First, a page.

Microsoft recently announced that Azure Blockchain will be retired on September 10, 2021. Microsoft credited industry changes and declined interest in the product as the main reasons for discontinuing the marketing of Azure Blockchain. Microsoft partners with ConsenSys to offer a migration path for existing customers. ConsenSys’s Quorum Blockchain Service claims to be fully compatible with the Azure Blockchain service.
Microsoft explained its decision in the following terms:
Based on recent changes in the blockchain industry and the growing business needs of our customers, we are collaborating with ConsenSys, one of our blockchain technology providers, to offer a managed offering of their blockchain ledgers on Azure. As a result of this, combined with lowered interest in our existing offering, we are retiring Azure Blockchain Service on 10 September 2021.
Existing users will have to migrate ledger data to an alternative offering. In its migration guide, Microsoft recommends that users who already developed a blockchain solution migrate to the Quorum Blockchain Service for a managed offering, or opt to manage their blockchain stack themselves using Infrastructure as a Service (IaaS) VMs. To users who were still in the evaluation phase, or in the early stages of developing a blockchain solution with Azure Blockchain, Microsoft recommends evaluating either Quorum or Besu templates, both of which are available in the Azure Market Place.
Azure Blockchain Service is a fully managed ledger service that strives to provide users with the ability to scale and operate blockchain networks on the Azure infrastructure. Azure Blockchain Service featured built-in consortium management with governance controls backed by pre-defined smart contracts. Microsoft listed GE Aviation, J.P. Morgan, Singapore Airlines, Starbucks, and Xbox as customers.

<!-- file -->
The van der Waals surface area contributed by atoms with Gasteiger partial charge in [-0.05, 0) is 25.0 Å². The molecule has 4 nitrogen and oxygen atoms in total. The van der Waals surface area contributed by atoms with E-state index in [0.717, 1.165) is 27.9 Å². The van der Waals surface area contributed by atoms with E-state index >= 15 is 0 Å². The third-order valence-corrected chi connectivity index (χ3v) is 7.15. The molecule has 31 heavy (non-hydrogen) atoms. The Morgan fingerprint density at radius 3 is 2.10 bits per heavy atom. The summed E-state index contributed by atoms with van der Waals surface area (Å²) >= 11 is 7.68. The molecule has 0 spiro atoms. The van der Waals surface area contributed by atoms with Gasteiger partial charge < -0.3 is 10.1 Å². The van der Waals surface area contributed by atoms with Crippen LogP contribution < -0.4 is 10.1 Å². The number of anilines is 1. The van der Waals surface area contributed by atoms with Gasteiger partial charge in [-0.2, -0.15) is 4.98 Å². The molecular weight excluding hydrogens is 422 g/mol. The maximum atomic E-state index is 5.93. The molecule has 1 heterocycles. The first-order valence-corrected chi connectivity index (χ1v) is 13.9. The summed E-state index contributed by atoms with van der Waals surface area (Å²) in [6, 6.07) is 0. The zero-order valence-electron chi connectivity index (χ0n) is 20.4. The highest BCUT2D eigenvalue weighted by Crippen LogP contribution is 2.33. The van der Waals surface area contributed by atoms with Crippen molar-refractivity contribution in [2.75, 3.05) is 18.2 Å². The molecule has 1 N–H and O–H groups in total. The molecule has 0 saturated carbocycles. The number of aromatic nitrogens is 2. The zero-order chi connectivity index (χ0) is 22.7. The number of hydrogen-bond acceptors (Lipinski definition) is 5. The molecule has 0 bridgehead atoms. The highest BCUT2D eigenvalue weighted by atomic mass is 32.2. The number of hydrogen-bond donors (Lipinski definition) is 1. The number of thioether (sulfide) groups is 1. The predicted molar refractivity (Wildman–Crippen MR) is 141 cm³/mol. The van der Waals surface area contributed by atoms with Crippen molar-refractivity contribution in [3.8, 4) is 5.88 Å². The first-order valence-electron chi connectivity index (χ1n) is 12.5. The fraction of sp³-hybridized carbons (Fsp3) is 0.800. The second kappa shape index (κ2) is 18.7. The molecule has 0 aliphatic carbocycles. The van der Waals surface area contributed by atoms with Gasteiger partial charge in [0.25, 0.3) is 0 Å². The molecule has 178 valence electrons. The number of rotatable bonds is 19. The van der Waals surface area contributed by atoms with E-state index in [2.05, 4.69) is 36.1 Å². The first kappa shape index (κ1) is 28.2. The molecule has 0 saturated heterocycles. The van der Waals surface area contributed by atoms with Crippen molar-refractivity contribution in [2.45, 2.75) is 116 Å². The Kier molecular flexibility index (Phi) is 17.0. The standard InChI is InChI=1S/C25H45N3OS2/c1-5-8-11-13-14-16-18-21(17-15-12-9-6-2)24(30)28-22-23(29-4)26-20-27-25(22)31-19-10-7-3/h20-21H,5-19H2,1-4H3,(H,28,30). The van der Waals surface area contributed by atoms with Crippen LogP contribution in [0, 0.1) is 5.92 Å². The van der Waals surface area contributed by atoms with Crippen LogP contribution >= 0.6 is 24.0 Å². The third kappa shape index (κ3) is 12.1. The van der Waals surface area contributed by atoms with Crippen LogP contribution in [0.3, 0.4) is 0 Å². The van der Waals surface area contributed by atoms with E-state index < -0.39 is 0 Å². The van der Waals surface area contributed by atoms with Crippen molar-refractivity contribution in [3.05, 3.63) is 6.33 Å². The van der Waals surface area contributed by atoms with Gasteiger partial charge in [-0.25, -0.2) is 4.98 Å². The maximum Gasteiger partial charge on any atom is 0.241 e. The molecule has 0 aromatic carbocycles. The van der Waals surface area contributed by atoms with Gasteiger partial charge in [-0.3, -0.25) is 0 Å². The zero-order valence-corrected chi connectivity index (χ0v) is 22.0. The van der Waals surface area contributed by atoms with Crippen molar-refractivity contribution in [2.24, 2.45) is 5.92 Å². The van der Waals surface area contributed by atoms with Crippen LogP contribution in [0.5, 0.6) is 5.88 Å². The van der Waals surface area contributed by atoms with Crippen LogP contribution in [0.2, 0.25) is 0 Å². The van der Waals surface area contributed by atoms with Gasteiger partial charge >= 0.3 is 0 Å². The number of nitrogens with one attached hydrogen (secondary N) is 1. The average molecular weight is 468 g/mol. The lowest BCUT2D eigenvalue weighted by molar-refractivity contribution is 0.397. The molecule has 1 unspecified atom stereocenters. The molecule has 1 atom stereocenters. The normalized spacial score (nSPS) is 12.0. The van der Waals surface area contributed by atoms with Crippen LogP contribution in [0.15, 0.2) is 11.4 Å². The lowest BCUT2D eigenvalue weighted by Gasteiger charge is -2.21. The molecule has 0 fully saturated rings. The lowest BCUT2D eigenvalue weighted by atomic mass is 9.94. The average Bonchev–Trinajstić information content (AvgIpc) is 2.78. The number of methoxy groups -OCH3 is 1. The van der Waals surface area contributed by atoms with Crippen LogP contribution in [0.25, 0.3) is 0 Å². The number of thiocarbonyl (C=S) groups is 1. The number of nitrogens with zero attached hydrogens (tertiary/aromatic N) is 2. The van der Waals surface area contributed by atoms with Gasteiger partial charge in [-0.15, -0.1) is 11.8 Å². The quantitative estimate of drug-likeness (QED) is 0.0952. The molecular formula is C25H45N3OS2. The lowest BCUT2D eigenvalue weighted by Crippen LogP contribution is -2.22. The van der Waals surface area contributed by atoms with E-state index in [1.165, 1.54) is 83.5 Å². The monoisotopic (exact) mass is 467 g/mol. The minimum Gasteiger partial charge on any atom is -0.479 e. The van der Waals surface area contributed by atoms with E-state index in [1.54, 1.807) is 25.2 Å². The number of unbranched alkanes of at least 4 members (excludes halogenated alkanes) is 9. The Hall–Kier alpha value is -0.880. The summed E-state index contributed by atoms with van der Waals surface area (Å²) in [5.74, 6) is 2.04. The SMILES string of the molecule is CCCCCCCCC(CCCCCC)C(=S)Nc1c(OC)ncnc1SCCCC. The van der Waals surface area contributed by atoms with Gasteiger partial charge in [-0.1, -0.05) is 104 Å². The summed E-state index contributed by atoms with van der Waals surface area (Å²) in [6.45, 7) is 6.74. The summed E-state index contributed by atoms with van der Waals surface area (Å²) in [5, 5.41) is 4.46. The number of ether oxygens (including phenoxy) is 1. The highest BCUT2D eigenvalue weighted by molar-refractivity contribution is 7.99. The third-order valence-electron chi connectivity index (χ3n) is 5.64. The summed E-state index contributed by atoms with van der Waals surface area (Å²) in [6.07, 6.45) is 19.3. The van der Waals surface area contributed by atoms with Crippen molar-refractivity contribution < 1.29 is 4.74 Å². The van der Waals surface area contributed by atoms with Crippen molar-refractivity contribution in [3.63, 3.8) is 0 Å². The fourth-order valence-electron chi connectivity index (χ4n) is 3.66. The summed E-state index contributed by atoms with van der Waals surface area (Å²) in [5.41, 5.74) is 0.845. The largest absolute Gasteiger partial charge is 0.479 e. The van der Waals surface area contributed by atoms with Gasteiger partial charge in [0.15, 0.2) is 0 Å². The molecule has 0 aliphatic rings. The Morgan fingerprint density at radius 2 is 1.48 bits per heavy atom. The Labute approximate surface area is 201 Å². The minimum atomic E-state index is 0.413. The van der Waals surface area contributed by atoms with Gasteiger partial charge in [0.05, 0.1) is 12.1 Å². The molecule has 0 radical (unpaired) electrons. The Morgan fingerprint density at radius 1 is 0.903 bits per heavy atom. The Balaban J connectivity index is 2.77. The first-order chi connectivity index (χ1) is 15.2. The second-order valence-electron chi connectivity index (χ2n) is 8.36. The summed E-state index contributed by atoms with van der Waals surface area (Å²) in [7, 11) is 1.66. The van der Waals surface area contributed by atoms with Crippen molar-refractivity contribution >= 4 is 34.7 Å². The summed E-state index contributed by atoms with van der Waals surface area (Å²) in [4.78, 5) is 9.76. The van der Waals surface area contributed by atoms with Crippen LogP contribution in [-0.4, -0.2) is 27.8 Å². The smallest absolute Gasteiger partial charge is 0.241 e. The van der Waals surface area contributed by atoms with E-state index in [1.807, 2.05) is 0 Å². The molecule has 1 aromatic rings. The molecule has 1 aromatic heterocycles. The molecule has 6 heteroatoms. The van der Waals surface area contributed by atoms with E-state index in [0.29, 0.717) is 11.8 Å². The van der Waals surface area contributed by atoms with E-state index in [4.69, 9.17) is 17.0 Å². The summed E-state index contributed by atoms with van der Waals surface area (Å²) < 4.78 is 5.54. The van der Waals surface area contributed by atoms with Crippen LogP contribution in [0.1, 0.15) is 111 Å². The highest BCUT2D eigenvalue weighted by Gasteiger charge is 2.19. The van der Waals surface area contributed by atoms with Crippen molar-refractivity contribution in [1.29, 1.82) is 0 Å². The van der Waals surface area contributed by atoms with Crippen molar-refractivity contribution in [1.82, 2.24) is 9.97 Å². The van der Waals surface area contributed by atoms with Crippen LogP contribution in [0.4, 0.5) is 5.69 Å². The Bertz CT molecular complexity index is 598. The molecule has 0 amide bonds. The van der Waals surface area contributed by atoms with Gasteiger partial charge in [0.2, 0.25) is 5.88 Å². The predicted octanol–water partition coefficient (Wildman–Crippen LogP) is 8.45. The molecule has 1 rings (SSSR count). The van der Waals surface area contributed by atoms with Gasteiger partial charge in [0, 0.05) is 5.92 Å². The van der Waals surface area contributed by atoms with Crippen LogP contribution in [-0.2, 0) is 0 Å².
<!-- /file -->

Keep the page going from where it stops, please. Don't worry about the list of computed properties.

The strategy+business magazine explained how using blockchain technologies may reduce costs in the aviation industry by securing the sharing of data about aircraft history, maintenance, and operations:
Blockchain offers the capacity to create a “digital birth certificate” for every part and update it each time the part moves through the supply chain or is installed on a plane. The part’s status also gets updated every time the plane is serviced or inspected by a technician. […] These digital records […] provide a real-time snapshot of its condition from the moment it exits the assembly line to the day decades later when it is returned to its lessor or retired from service. And by ensuring that participants have access only to the information they’re entitled to, blockchain could simultaneously improve participants’ visibility into their own businesses while safeguarding their data from competitors.
Blockchain consortia let individual companies cooperate with other companies — including competitors — on common concerns in ways that benefit the whole group. The blockchain technology strives to provide tamper-proof records of transactions. Transaction data cannot be lost or corrupted as all blockchain participants own a copy of the full transaction history. Blockchain technologies can thus create trust between possibly competing actors by providing secure ways to share data between members.
Microsoft’s migration guide is available online and contains additional information on how to delete resources, download, and export data from Azure Blockchain Service.